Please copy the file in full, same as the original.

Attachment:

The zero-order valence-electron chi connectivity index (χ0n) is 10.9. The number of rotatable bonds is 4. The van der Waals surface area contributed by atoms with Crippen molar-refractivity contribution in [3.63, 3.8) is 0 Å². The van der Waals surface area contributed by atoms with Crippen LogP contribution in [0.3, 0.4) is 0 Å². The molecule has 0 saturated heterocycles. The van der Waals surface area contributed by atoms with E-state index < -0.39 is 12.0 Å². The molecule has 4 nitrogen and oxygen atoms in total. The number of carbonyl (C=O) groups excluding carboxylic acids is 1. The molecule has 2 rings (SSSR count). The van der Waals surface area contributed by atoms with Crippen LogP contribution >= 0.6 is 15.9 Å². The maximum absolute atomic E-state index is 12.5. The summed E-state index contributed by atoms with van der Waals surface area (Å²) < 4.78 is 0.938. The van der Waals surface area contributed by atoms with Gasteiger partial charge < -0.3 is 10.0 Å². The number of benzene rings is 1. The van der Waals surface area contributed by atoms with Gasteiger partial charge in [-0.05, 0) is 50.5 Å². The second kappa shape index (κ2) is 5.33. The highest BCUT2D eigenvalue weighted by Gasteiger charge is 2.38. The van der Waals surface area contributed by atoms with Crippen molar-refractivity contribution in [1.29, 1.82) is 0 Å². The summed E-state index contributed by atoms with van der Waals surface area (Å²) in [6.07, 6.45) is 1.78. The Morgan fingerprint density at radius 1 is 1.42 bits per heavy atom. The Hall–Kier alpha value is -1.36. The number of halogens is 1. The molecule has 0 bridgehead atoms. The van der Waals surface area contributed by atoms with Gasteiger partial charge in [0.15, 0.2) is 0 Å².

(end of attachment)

The zero-order valence-electron chi connectivity index (χ0n) is 10.9. The number of rotatable bonds is 4. The van der Waals surface area contributed by atoms with Crippen molar-refractivity contribution in [3.63, 3.8) is 0 Å². The van der Waals surface area contributed by atoms with Crippen LogP contribution in [0.3, 0.4) is 0 Å². The molecule has 0 saturated heterocycles. The van der Waals surface area contributed by atoms with E-state index < -0.39 is 12.0 Å². The molecule has 4 nitrogen and oxygen atoms in total. The number of carbonyl (C=O) groups excluding carboxylic acids is 1. The molecule has 2 rings (SSSR count). The van der Waals surface area contributed by atoms with Crippen LogP contribution >= 0.6 is 15.9 Å². The maximum absolute atomic E-state index is 12.5. The summed E-state index contributed by atoms with van der Waals surface area (Å²) < 4.78 is 0.938. The van der Waals surface area contributed by atoms with Gasteiger partial charge < -0.3 is 10.0 Å². The number of benzene rings is 1. The van der Waals surface area contributed by atoms with Gasteiger partial charge in [-0.05, 0) is 50.5 Å². The second kappa shape index (κ2) is 5.33. The highest BCUT2D eigenvalue weighted by Gasteiger charge is 2.38. The van der Waals surface area contributed by atoms with Crippen molar-refractivity contribution in [1.29, 1.82) is 0 Å². The summed E-state index contributed by atoms with van der Waals surface area (Å²) in [6.07, 6.45) is 1.78. The Morgan fingerprint density at radius 1 is 1.42 bits per heavy atom. The Hall–Kier alpha value is -1.36. The number of halogens is 1. The molecule has 0 bridgehead atoms. The van der Waals surface area contributed by atoms with Gasteiger partial charge in [0.15, 0.2) is 0 Å².